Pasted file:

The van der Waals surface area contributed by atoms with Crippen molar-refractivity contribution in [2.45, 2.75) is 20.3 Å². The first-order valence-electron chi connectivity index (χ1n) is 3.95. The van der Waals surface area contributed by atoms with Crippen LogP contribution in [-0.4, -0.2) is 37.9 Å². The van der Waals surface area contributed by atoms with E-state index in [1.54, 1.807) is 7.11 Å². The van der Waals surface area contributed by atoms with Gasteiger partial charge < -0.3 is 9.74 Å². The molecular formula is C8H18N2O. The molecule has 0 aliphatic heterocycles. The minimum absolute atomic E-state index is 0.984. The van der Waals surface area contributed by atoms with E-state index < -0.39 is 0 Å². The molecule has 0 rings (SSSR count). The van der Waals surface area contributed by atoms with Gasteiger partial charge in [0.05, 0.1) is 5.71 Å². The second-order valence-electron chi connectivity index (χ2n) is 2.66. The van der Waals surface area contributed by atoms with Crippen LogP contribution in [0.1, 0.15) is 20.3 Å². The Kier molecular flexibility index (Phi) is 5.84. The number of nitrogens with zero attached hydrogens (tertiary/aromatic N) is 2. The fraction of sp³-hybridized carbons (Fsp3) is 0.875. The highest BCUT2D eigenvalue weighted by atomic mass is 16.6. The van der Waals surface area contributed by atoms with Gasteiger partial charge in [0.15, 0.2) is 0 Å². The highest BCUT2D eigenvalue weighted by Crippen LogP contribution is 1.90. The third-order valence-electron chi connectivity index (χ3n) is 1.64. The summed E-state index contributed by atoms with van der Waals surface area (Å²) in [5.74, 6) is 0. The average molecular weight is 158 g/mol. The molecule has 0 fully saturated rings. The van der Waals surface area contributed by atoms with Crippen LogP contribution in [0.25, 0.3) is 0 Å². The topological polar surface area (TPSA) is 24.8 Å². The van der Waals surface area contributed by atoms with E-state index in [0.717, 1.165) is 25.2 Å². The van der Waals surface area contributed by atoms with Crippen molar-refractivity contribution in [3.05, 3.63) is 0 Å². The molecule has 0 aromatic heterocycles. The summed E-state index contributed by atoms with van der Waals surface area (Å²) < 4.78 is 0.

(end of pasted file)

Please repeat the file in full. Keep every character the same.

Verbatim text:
The van der Waals surface area contributed by atoms with Crippen molar-refractivity contribution in [2.45, 2.75) is 20.3 Å². The first-order valence-electron chi connectivity index (χ1n) is 3.95. The van der Waals surface area contributed by atoms with Crippen LogP contribution in [-0.4, -0.2) is 37.9 Å². The van der Waals surface area contributed by atoms with E-state index in [1.54, 1.807) is 7.11 Å². The van der Waals surface area contributed by atoms with Gasteiger partial charge < -0.3 is 9.74 Å². The molecular formula is C8H18N2O. The molecule has 0 aliphatic heterocycles. The minimum absolute atomic E-state index is 0.984. The van der Waals surface area contributed by atoms with E-state index < -0.39 is 0 Å². The molecule has 0 rings (SSSR count). The van der Waals surface area contributed by atoms with Gasteiger partial charge in [0.05, 0.1) is 5.71 Å². The second-order valence-electron chi connectivity index (χ2n) is 2.66. The van der Waals surface area contributed by atoms with Crippen LogP contribution in [0.1, 0.15) is 20.3 Å². The Kier molecular flexibility index (Phi) is 5.84. The number of nitrogens with zero attached hydrogens (tertiary/aromatic N) is 2. The fraction of sp³-hybridized carbons (Fsp3) is 0.875. The highest BCUT2D eigenvalue weighted by atomic mass is 16.6. The van der Waals surface area contributed by atoms with Gasteiger partial charge in [0.15, 0.2) is 0 Å². The highest BCUT2D eigenvalue weighted by Crippen LogP contribution is 1.90. The third-order valence-electron chi connectivity index (χ3n) is 1.64. The summed E-state index contributed by atoms with van der Waals surface area (Å²) in [5.74, 6) is 0. The average molecular weight is 158 g/mol. The molecule has 0 fully saturated rings. The van der Waals surface area contributed by atoms with Crippen LogP contribution in [0.25, 0.3) is 0 Å². The topological polar surface area (TPSA) is 24.8 Å². The van der Waals surface area contributed by atoms with E-state index in [0.717, 1.165) is 25.2 Å². The van der Waals surface area contributed by atoms with Crippen molar-refractivity contribution in [3.05, 3.63) is 0 Å². The molecule has 0 aromatic heterocycles. The summed E-state index contributed by atoms with van der Waals surface area (Å²) < 4.78 is 0.